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Congregación León de Judá

Expanding Reach through Community Partnerships

Congregación León de JudáCongregación León de Judá is a faith-based organization in Boston, Massachusetts. Congregación León de Judá implements the curriculum Promoting Health Among Teens! Abstinence Only (PHAT-AO) through their Vale Esperar program. Since 2008, Vale Esperar has been dedicated to reducing the high rates of teenage pregnancies, sexually transmitted infections (STIs), and associated health risks among Hispanic teens in their region. Supported with funding from the Office of Adolescent Health (OAH) as part of the Teen Pregnancy Prevention Program, Vale Esperar reaches more than 750 youth each year, spread across 40 sites covering Connecticut, Massachusetts, and Rhode Island; the project has had tremendous success in reaching youth and scaling the program.

Vale Esperar works directly with Hispanic middle school students. Middle school is a critical time to begin conversations about sex and personal responsibility. Hispanic communities served by Vale Esperar have high rates of teen pregnancy, at more than twice the national average.1-3 Many of the youth served are children of immigrants and English language learners – a population at high risk of pregnancy.4

Despite the challenges faced by the youth served, Vale Esperar has succeeded in making meaningful connections with them through the implementation of PHAT-AO. The program includes eight, one-hour sessions delivered in a group setting. It works to increase knowledge about pregnancy prevention and HIV/STDs, strengthen positive attitudes toward abstinence, increase skills to negotiate abstinence, and build pride in making a difference in one’s own life. PHAT-AO includes role plays, small group activities, videos, and homework assignments completed with a family member. The variety in teaching methods helps keep youth engaged. Jasiel Fernandez, the Vale Esperar Project Director, spoke about youth participants and stated “we have a lot of young people showing such a level of depth. They understand the risk; they understand they need to make responsible decisions and be mindful. They evaluate their choices responsibly.” She continued, “their resilience, many times in spite of facing many difficult circumstances, and the fact that they still have goals and dreams, is inspiring. Their potential is truly great.”

In addition to making meaningful connections, Vale Esperar has shown success in scaling the PHAT-AO program to reach a large number of youth in their target population. Vale Esperar began with only a few partners in each state, but their network continued to grow. How? They used a community-based, grassroots approach to help small organizations build their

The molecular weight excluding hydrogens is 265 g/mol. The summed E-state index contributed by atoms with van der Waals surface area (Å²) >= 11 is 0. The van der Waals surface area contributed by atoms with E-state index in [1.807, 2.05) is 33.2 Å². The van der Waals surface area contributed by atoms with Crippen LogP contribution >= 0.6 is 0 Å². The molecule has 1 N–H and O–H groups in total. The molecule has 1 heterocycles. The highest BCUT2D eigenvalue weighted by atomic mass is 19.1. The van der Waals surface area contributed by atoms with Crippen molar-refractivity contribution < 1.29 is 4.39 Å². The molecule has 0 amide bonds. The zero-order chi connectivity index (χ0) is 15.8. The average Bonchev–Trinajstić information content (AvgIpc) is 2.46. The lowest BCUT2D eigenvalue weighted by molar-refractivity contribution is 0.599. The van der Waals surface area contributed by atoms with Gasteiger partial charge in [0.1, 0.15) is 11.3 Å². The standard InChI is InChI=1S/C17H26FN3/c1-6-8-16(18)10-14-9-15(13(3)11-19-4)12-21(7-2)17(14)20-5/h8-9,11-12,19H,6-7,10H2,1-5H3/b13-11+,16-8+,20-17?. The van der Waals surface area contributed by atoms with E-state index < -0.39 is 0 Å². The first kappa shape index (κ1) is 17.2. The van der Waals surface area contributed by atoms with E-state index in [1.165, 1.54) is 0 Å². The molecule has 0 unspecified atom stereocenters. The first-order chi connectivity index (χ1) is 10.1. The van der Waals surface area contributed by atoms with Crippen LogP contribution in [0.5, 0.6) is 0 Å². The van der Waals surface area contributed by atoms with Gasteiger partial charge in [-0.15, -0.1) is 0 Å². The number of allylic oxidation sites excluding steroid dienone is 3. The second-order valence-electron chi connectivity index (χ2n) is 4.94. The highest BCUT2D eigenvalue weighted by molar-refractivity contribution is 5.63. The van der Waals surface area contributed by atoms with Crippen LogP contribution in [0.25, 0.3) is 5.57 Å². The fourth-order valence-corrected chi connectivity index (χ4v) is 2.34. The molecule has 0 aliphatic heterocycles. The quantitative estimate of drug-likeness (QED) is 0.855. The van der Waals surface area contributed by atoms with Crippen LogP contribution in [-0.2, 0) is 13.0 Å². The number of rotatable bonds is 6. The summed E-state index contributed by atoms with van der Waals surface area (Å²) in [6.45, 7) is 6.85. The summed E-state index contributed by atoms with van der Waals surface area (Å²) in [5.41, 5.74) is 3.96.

capacity and scaled through the faith-based network. Vale Esperar provides training, support, and materials while allowing autonomy for each partner organization.

Ms. Fernandez noted, “It’s a very sustainable model because once the organization has trained facilitators to lead the curriculum, they can continue to implement whether we are there or not.” Furthermore, Vale Esperar scaled their program by tapping into the church network; their strong connection with the faith-based community has helped them reach youth in need. Through their network, they can reach large and small churches, as well as youth with parents who may have initially declined sexual health education in school.

Vale Esperar has more than 40 partners. PHAT-AO is implemented in churches, but also in non-sectarian afterschool programs and sports teams. Vale Esperar has learned that when community leaders implement the program, there is a lot of buy-in; local partners feel ownership and ultimately, youth are better served.

Contact Information

Name: Jasiel Fernandez
Title: Project Director
Organization: Congregación León de Judá
Number: 617-442-5608
Email: jfernandez@valeesperar.org

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Footnotes


1 Massachusetts Department of Public Health. Massachusetts births 2013. (2014). Boston, MA: Office of Data Management and Outcomes Assessment. Retrieved May 4, 2015, from http://www.mass.gov/eohhs/docs/dph/research-epi/birth-report-2013.pdf.
2 Cohen, R. K. Teen pregnancy. (2013).Hartford, CT: Connecticut General Assembly, Office of Legislative Research. Retrieved May 4, 2015, from http://www.cga.ct.gov/2013/rpt/pdf/2013-R-0376.pdf.
3 2010 Rhode Island Kids Count factbook. (2010). Providence, RI: Rhode Island KIDS COUNT. Retrieved May 4, 2015, from http://www.rikidscount.org/matriarch/documents/RIKCFactbook2010.pdf.
4 Morse, A. (2005). A look at immigrant youth: Prospects and promising practices. National Conference of State Legislature. A Collaborative Project on Children and Family Issues. Washington DC: Children’s Policy Initiative.
Content created by Office of Adolescent Health
Content last reviewed on February 14, 2017